Flow testing

To evaluate the sensing dynamic range and the accuracy of the measurement, a step flow profile is applied with the flow rate of 10–50 µl/min and 200–400 s of holding time (Fig. 4). To test the response of the sensor to flow fluctuations, flow pulses are induced in an increasing, decreasing or on/off manners using a syringe pump. The electrical signal for on and off states are recorded continuously to investigate the response time of the sensor to flow changes. The microwave frequency response is recorded for different flow rates following a zero-pressure (pump off). The data is automatically collected every 10 seconds using a LabView equipped vector network analyzer form National Instruments (VNA NI PXIe-1075). Although the response time of our flow sensor is much smaller than the 10 second collection period we were limited by the data acquisition time required for the VNA and LabVIEW for high precision measurements. All experiments are carried out at room temperature unless otherwise mentioned. To assess the performance of the flow sensor for biological applications, the Dulbecco’s modified eagle medium (DMEM) is flowed into the microchannel over the membrane, and the coupled microfluidic-microwave system is placed inside the cell culture incubator with 37 °C and 100% relative humidity (RH). The flow rate is altered within the corresponding flow range of 1–20 µl/min as used in majority of microbioreactors and OOCs. The liquids are injected into the flow sensor by syringe pump (Harvard PHD 2000).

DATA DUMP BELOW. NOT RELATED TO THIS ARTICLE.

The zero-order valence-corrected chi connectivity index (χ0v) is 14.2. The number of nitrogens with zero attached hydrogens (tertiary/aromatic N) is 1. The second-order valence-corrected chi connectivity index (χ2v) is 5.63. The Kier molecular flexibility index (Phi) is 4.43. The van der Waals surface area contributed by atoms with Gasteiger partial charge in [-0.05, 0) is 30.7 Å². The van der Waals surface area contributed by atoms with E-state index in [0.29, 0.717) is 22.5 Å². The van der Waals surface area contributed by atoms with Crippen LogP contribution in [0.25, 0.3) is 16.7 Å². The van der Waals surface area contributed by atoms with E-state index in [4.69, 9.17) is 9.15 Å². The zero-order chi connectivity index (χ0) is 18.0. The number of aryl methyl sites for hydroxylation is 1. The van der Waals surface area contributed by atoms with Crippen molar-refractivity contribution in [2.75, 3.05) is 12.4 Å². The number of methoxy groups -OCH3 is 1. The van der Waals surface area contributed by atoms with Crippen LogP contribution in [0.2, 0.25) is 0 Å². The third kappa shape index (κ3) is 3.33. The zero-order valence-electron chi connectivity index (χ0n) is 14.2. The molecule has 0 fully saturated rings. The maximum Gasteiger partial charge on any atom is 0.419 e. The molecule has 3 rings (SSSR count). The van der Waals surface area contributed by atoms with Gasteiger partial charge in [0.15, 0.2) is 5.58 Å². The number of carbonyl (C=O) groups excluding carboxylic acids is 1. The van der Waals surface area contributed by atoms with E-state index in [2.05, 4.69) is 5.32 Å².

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Acknowledgements

This work was supported by the Alberta Prion Research Institute, Alberta Innovates BioSolutions, ALS Canada/Brain Canada, and the Natural Sciences and Engineering Research of Canada. The authors would like to acknowledge Canada Research Chair program and CMC Microsystems.

Author information

M.Z. and H.S. conceived and designed the experiment. M.Z. and H.S. performed the experiment. M.Z., H.S., H. H., M.D. and A.S.N. interpret the results. M.Z. and A.S.N. wrote the manuscript. All authors contributed to the manuscript.

Correspondence to Mojgan Daneshmand or Amir Sanati-Nezhad.

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Zarifi, M.H., Sadabadi, H., Hejazi, S.H. et al. Noncontact and Nonintrusive Microwave-Microfluidic Flow Sensor for Energy and Biomedical Engineering. Sci Rep 8, 139 (2018). https://doi.org/10.1038/s41598-017-18621-2